These categories in motion pictures each have their own unique parts to play in the industry. Each has a connection to the producer, distributors and audiences.

Participant Category 4: Retailers and Licensed Media

Motion Pictures Production ParticipantsThe fourth participant category in the motion picture business are the retailers and licensed media category. These include the theater circuits (exhibitioners), home entertainment and rental sales, streaming and downloads from the Internet, television video on demand (VOD), streaming VOD (SVOD), and Internet Protocol Television (IPTV), television premium cable networks and major free television networks, and free television syndication participants.

These groups represent a large and separate industry with their own conventions and associations, specific and unique audiences that they deliver. They all, however, rely on producers to deliver entertaining movies and distributors to build the brands of those movies.

There have been significant changes in market dominance in recent years. The past powerhouses of retail rental spaces like Blockbuster and Hollywood Video in the US continue to recede in income and storefront space. The largest growing sector is Internet Streaming and Distribution venues such Netflix in the US and Movie Mail in the UK. Additionally, kiosk style access like Redbox in the US has enjoyed much success and growth, although it is slowing now due to market saturation.  Predictions are that the most dominate method of distribution in all global territories will soon be through the Internet, both in streaming and physical delivery sales and rentals.

Movie rentals are rising while retail sales are dropping. This is predicated by a consumer attitude that is not interested in owning movies anymore, and instead prefers the ease and convenience of renting, as well as appreciating the lower cost of renting vs. buying. In 2009, DVD and Blu-ray sales were down 13.5% from the previous year. Numbers from 2008 were already down 12.7% from the peak period of about $16.6 billion in 2004. In contrast, VOD/SVOD and IPTV transactions grew by 135% in 2007 and will quadruple by 2012. Apple’s iTunes and Microsoft’s Xbox Live Marketplace represent nearly 80% of these transactions.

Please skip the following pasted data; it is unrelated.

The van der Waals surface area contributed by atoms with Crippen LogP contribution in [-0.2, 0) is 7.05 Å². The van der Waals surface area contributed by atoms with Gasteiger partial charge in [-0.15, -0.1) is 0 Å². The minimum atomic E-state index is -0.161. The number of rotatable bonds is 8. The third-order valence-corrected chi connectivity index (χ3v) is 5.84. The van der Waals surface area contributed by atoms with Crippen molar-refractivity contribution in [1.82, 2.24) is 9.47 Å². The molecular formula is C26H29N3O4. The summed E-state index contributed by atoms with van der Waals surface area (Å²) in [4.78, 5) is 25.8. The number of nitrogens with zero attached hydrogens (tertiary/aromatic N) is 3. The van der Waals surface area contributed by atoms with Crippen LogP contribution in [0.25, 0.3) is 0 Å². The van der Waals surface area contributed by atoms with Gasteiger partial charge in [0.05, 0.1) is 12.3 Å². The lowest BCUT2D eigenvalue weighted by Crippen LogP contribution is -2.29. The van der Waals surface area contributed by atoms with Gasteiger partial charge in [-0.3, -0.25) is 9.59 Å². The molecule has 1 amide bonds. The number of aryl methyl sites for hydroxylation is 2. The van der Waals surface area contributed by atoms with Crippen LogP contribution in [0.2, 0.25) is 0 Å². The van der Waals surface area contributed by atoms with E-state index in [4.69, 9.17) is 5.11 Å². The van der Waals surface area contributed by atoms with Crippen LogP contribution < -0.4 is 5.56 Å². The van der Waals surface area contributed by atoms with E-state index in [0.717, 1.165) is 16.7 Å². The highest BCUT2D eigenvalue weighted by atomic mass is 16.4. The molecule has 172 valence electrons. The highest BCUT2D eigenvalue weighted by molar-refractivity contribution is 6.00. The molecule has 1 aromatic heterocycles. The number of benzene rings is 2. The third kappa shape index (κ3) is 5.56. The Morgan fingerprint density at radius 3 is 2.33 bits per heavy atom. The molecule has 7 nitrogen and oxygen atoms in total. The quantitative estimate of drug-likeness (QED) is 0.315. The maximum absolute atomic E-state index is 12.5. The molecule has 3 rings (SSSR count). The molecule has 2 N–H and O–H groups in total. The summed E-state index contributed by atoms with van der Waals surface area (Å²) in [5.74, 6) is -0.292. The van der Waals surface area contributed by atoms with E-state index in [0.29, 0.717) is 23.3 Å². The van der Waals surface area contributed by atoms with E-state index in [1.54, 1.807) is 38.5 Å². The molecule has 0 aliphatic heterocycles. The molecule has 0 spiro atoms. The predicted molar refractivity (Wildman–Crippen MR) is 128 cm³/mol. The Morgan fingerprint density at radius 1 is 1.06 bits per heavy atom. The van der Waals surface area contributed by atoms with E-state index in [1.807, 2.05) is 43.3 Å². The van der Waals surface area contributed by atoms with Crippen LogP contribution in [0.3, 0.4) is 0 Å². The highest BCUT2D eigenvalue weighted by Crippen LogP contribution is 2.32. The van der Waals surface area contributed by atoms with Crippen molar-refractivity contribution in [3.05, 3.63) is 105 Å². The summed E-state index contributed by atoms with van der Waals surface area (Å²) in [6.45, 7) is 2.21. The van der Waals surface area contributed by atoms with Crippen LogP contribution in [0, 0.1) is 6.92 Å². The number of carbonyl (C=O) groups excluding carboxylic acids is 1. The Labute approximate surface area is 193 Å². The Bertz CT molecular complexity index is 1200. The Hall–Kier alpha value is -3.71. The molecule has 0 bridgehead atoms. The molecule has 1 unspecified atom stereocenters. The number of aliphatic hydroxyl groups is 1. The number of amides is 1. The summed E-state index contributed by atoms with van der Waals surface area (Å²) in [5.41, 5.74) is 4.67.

International Territories

This category includes the audiences, distributors, retail media and other rights purchasers in the territory outside the primary distribution area.  International territories yield about 60-70% of the earnings of most motion pictures created by U.S.-based producers. This amount varies depending on the genre and the above-the-line talent of the movie.

Financing Participants

This category represents the banks and venture capital funds. They offer debt financing guaranteed by collateral. Collateral can be production incentive programs, cash flow distribution contracts, and presale contracts or sales estimates of the value of certain territories. Financing participants can also include studios and distributors that act as financing or production partners. Governments can also be included as they sometimes provide financing with production tax or cash rebate programs. Private investors, postproduction and CGI houses, law firms, private attorneys, accounting firms and accountants who work on the pictures and assist in the management of finances can also be included in this category.

Distribution Subcontractors

Included in this group are the sales and licensing specialists, media planning and buying companies, advertising agencies, and campaign creators and producers. Additionally, this category incorporates the manufacturing and duplication companies that handle the production of DVDs and Blu-rays and any new generation of consumer technology.

Production Talent and Subcontractors

These are all the actors, writers, directors, crew, dreamers, producers and suppliers, and all the agents, managers, attorneys that they employ on their behalf.

Ancillary Media and Licensees

This group represents the electronic games, publishing, printing, merchandising, sound tracks/music publishing and clothing associates with licensed rights. This category contains also the income generated from licenses with Hotel and Motel chains, in-flight and Ships-at-Sea screenings and other free audiences like prison systems, Indian reservations, and schools. Although typically a small percentage of a movie’s earnings, some occasionally out-earn other income categories, in particular in the electronic games division.

Major Consumer Brands

These participants are brands that link their products and names to a movie to advance the picture and their product by that relationship. They usually fall into two types of relationships: the first relationship is brand exposure where the company pays for the exposure it gets or lends the product to the producer, and the second relationship involves the brand using the picture to advertise or promote its product.  The types of companies that typically employ this type of relationship are fast-food chains, beverages, autos, computers, and mobile phones.

These companies are usually used to create reality and authenticity for the film’s audience. Their participation often offsets production costs; especially by the added advertising they contribute around opening. Some even become a source of income or powerful advertising alliance for the producer.